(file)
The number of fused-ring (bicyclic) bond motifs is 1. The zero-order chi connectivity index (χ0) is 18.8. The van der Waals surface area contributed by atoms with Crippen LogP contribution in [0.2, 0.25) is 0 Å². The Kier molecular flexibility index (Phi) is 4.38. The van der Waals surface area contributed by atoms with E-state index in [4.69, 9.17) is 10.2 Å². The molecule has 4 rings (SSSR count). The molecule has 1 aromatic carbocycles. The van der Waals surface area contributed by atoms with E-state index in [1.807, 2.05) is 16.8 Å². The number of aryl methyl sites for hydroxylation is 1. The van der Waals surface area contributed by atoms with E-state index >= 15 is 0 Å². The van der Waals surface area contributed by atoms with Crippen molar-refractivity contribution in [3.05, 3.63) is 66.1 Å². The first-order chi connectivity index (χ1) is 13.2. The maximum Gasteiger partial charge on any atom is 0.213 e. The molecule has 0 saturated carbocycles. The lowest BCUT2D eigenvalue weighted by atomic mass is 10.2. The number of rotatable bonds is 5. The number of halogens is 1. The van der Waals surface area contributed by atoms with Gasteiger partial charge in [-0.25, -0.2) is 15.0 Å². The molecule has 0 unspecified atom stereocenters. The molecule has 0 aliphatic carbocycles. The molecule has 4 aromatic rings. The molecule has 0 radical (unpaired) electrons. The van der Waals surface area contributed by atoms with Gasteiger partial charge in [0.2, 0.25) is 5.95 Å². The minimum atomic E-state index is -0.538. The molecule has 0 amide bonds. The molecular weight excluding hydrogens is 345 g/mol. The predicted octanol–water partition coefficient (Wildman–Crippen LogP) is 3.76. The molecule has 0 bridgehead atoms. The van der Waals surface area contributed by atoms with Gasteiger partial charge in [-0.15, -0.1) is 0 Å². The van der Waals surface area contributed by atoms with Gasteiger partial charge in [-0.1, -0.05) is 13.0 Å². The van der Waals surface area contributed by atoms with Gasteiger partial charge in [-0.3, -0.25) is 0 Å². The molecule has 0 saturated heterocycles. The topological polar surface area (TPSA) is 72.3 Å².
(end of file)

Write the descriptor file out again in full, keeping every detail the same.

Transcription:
The number of fused-ring (bicyclic) bond motifs is 1. The zero-order chi connectivity index (χ0) is 18.8. The van der Waals surface area contributed by atoms with Crippen LogP contribution in [0.2, 0.25) is 0 Å². The Kier molecular flexibility index (Phi) is 4.38. The van der Waals surface area contributed by atoms with E-state index in [4.69, 9.17) is 10.2 Å². The molecule has 4 rings (SSSR count). The molecule has 1 aromatic carbocycles. The van der Waals surface area contributed by atoms with E-state index in [1.807, 2.05) is 16.8 Å². The number of aryl methyl sites for hydroxylation is 1. The van der Waals surface area contributed by atoms with E-state index >= 15 is 0 Å². The van der Waals surface area contributed by atoms with Crippen molar-refractivity contribution in [3.05, 3.63) is 66.1 Å². The first-order chi connectivity index (χ1) is 13.2. The maximum Gasteiger partial charge on any atom is 0.213 e. The molecule has 0 saturated carbocycles. The lowest BCUT2D eigenvalue weighted by atomic mass is 10.2. The number of rotatable bonds is 5. The number of halogens is 1. The van der Waals surface area contributed by atoms with Gasteiger partial charge in [-0.25, -0.2) is 15.0 Å². The molecule has 0 unspecified atom stereocenters. The molecule has 0 aliphatic carbocycles. The molecule has 4 aromatic rings. The molecule has 0 radical (unpaired) electrons. The van der Waals surface area contributed by atoms with Gasteiger partial charge in [0.2, 0.25) is 5.95 Å². The minimum atomic E-state index is -0.538. The molecule has 0 amide bonds. The molecular weight excluding hydrogens is 345 g/mol. The predicted octanol–water partition coefficient (Wildman–Crippen LogP) is 3.76. The molecule has 0 bridgehead atoms. The van der Waals surface area contributed by atoms with Gasteiger partial charge in [-0.15, -0.1) is 0 Å². The van der Waals surface area contributed by atoms with Gasteiger partial charge in [-0.1, -0.05) is 13.0 Å². The van der Waals surface area contributed by atoms with Gasteiger partial charge in [-0.3, -0.25) is 0 Å². The molecule has 0 saturated heterocycles. The topological polar surface area (TPSA) is 72.3 Å².